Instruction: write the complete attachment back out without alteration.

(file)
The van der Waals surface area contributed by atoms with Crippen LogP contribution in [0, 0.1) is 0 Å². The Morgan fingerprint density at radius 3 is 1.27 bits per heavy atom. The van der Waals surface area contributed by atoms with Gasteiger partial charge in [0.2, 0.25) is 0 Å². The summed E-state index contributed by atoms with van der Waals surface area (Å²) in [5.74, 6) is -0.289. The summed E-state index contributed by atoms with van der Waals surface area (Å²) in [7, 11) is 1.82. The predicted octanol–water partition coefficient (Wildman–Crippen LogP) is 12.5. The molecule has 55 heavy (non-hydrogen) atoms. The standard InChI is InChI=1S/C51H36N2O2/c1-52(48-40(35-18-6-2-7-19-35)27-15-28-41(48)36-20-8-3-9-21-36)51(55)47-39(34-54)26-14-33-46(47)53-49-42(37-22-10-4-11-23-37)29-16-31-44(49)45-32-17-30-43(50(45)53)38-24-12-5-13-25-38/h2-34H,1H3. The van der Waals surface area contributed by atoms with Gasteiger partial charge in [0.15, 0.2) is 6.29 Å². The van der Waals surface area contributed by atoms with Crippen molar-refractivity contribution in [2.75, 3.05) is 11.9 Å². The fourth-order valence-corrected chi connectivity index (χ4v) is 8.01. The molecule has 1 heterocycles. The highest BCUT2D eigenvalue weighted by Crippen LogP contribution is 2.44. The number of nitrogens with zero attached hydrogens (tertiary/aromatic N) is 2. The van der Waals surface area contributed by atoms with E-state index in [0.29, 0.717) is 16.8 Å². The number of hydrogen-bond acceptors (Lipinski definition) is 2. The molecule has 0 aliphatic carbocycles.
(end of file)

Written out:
The van der Waals surface area contributed by atoms with Crippen LogP contribution in [0, 0.1) is 0 Å². The Morgan fingerprint density at radius 3 is 1.27 bits per heavy atom. The van der Waals surface area contributed by atoms with Gasteiger partial charge in [0.2, 0.25) is 0 Å². The summed E-state index contributed by atoms with van der Waals surface area (Å²) in [5.74, 6) is -0.289. The summed E-state index contributed by atoms with van der Waals surface area (Å²) in [7, 11) is 1.82. The predicted octanol–water partition coefficient (Wildman–Crippen LogP) is 12.5. The molecule has 55 heavy (non-hydrogen) atoms. The standard InChI is InChI=1S/C51H36N2O2/c1-52(48-40(35-18-6-2-7-19-35)27-15-28-41(48)36-20-8-3-9-21-36)51(55)47-39(34-54)26-14-33-46(47)53-49-42(37-22-10-4-11-23-37)29-16-31-44(49)45-32-17-30-43(50(45)53)38-24-12-5-13-25-38/h2-34H,1H3. The van der Waals surface area contributed by atoms with Gasteiger partial charge in [0.15, 0.2) is 6.29 Å². The van der Waals surface area contributed by atoms with Crippen molar-refractivity contribution in [2.75, 3.05) is 11.9 Å². The fourth-order valence-corrected chi connectivity index (χ4v) is 8.01. The molecule has 1 heterocycles. The highest BCUT2D eigenvalue weighted by Crippen LogP contribution is 2.44. The number of nitrogens with zero attached hydrogens (tertiary/aromatic N) is 2. The van der Waals surface area contributed by atoms with E-state index in [0.29, 0.717) is 16.8 Å². The number of hydrogen-bond acceptors (Lipinski definition) is 2. The molecule has 0 aliphatic carbocycles.